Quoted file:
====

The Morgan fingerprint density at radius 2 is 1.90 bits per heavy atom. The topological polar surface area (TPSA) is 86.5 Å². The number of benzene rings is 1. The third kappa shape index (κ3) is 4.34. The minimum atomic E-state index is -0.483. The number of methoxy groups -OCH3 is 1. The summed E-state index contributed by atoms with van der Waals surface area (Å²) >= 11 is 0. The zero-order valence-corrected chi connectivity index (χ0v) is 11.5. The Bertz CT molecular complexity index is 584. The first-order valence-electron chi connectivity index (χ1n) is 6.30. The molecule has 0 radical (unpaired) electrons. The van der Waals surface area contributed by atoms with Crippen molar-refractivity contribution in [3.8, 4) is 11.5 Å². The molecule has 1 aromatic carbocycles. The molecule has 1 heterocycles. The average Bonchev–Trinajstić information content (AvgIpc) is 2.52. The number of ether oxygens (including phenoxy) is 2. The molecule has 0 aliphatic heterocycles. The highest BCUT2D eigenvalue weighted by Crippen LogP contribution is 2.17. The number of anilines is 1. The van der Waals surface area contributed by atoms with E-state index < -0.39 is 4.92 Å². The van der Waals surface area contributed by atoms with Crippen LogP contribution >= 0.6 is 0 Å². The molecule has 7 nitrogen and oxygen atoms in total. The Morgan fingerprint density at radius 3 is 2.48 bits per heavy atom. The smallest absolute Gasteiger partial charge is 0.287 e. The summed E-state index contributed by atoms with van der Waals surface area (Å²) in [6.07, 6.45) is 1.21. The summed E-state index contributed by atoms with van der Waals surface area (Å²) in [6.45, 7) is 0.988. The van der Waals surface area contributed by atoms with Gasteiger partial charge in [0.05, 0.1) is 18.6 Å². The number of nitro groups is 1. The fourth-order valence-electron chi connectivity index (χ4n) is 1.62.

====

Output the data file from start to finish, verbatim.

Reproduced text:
The Morgan fingerprint density at radius 2 is 1.90 bits per heavy atom. The topological polar surface area (TPSA) is 86.5 Å². The number of benzene rings is 1. The third kappa shape index (κ3) is 4.34. The minimum atomic E-state index is -0.483. The number of methoxy groups -OCH3 is 1. The summed E-state index contributed by atoms with van der Waals surface area (Å²) >= 11 is 0. The zero-order valence-corrected chi connectivity index (χ0v) is 11.5. The Bertz CT molecular complexity index is 584. The first-order valence-electron chi connectivity index (χ1n) is 6.30. The molecule has 0 radical (unpaired) electrons. The van der Waals surface area contributed by atoms with Crippen molar-refractivity contribution in [3.8, 4) is 11.5 Å². The molecule has 1 aromatic carbocycles. The molecule has 1 heterocycles. The average Bonchev–Trinajstić information content (AvgIpc) is 2.52. The number of ether oxygens (including phenoxy) is 2. The molecule has 0 aliphatic heterocycles. The highest BCUT2D eigenvalue weighted by Crippen LogP contribution is 2.17. The number of anilines is 1. The van der Waals surface area contributed by atoms with E-state index < -0.39 is 4.92 Å². The van der Waals surface area contributed by atoms with Crippen LogP contribution >= 0.6 is 0 Å². The molecule has 7 nitrogen and oxygen atoms in total. The Morgan fingerprint density at radius 3 is 2.48 bits per heavy atom. The smallest absolute Gasteiger partial charge is 0.287 e. The summed E-state index contributed by atoms with van der Waals surface area (Å²) in [6.07, 6.45) is 1.21. The summed E-state index contributed by atoms with van der Waals surface area (Å²) in [6.45, 7) is 0.988. The van der Waals surface area contributed by atoms with Gasteiger partial charge in [0.05, 0.1) is 18.6 Å². The number of nitro groups is 1. The fourth-order valence-electron chi connectivity index (χ4n) is 1.62.